This is a pivotal moment for bird conservation and agriculture in Europe. Shall we succeed in using what has been learned about the causes of loss of biodiversity from agricultural systems to ensure that bird conservation and recovery becomes a central concern of a sustainable intensification agenda? If we do, then perhaps 2010 (the year in which the EU target to reverse biodiversity loss will not be met in agricultural systems) may yet come to be seen as a turning point. If we fail, then the losses of the last 50 years will surely continue.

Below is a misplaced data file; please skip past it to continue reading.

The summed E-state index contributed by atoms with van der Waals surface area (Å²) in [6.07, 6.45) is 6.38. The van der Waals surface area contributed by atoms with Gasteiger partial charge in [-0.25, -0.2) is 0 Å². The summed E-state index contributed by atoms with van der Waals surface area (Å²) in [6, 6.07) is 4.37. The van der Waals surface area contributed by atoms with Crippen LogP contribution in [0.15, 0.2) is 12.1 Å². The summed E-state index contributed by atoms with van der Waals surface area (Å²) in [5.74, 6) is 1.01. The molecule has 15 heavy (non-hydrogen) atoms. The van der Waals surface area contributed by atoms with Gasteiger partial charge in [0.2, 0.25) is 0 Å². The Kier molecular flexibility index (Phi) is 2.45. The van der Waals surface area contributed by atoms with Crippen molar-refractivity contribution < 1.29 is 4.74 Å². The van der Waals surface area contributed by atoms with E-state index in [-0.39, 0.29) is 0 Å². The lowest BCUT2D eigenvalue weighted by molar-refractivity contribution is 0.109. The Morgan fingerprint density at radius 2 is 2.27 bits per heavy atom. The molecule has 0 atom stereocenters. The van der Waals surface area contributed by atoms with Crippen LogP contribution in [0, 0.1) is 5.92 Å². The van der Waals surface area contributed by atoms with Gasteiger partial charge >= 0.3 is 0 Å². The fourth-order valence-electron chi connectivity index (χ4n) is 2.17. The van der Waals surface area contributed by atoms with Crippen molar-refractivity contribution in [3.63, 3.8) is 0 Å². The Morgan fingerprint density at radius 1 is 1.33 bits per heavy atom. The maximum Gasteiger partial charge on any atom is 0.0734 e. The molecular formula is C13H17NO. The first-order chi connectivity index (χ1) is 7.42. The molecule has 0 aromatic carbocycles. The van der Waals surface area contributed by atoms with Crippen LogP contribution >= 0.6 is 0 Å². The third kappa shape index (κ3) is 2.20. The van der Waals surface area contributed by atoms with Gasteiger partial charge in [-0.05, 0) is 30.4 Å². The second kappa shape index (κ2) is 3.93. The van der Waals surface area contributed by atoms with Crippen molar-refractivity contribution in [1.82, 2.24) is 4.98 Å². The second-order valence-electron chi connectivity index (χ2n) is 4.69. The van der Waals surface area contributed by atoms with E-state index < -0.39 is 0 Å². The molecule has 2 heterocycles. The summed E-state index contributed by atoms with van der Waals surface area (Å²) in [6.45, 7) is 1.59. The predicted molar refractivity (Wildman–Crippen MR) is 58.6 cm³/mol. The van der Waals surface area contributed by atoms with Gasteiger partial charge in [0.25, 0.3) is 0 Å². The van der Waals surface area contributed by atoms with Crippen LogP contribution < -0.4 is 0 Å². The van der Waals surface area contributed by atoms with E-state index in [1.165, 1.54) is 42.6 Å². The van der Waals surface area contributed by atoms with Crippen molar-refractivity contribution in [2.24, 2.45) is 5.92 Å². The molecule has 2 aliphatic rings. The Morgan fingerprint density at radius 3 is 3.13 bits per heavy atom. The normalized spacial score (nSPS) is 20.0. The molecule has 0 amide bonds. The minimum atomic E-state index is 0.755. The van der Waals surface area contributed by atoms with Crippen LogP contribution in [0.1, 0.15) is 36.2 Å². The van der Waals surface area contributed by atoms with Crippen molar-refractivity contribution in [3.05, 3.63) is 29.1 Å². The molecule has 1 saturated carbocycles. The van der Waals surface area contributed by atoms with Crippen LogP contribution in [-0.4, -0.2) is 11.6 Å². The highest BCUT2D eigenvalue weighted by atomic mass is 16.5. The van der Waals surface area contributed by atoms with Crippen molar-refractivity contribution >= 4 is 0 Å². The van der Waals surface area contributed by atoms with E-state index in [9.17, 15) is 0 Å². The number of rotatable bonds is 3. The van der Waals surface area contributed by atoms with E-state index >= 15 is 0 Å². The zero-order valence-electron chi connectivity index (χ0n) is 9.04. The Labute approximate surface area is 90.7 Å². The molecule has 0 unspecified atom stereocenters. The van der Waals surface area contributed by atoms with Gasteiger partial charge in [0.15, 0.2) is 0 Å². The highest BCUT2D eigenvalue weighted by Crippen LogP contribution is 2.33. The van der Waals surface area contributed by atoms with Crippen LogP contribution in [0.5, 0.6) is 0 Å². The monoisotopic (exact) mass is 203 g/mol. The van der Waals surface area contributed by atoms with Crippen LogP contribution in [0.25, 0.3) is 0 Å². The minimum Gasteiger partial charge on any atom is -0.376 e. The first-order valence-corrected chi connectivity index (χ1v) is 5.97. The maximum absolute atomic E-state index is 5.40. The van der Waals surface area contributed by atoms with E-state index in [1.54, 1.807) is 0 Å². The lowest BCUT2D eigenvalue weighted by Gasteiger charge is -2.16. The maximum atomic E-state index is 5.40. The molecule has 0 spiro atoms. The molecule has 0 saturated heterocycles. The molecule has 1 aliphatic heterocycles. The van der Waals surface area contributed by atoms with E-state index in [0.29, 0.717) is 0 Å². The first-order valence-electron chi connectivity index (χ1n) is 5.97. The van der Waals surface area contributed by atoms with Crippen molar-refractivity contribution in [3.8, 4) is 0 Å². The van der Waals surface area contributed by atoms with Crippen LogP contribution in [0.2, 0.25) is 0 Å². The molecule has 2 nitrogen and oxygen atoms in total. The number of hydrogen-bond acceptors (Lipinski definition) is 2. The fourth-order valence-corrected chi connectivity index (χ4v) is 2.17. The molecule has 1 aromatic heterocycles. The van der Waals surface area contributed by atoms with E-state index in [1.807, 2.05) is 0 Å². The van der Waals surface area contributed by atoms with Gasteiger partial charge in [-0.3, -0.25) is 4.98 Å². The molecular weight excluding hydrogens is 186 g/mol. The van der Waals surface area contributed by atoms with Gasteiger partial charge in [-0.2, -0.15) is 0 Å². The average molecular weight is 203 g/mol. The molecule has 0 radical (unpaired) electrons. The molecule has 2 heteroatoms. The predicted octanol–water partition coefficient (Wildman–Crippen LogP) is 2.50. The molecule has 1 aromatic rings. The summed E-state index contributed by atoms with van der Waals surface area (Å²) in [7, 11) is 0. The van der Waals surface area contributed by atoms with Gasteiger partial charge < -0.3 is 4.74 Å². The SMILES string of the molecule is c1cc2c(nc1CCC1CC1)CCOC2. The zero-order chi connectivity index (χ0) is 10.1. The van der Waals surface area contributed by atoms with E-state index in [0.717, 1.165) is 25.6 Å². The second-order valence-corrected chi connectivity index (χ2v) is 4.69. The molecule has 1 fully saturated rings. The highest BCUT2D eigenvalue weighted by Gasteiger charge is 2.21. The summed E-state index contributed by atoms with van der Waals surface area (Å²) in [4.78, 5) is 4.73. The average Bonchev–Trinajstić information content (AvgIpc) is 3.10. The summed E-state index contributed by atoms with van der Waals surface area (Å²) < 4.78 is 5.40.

We have a solid foundation of knowledge on which to build: the proceedings of three recent British Ornithologists’ Union conferences addressing bird conservation in lowland agricultural systems, in 1999 (Aebischer et al. 2000), 2004 (Vickery et al. 2004) and 20091 testify to this. This growth in knowledge has been a crucial foundation of the greening of the European Union’s Common Agricultural Policy (CAP) through design and implementation of management measures in organic farming systems (Bengtsson et al. 2005, Hole et al. 2005), on land set-aside from agricultural production (Henderson & Evans 2000) and, especially, in agri-environment schemes. In the UK, for example, agri-environment management has reversed declines in the populations of several bird species of high conservation concern, including Corncrake Crex crex, Eurasian Stone Curlew Burhinus oedicnemus and Cirl Bunting Emberiza cirlus (Wilson et al. 2009). This combination of population monitoring, diagnostic research, testing and proving of management solutions, followed by successful incorporation into population-wide management schemes, is a notable success of applied conservation biology.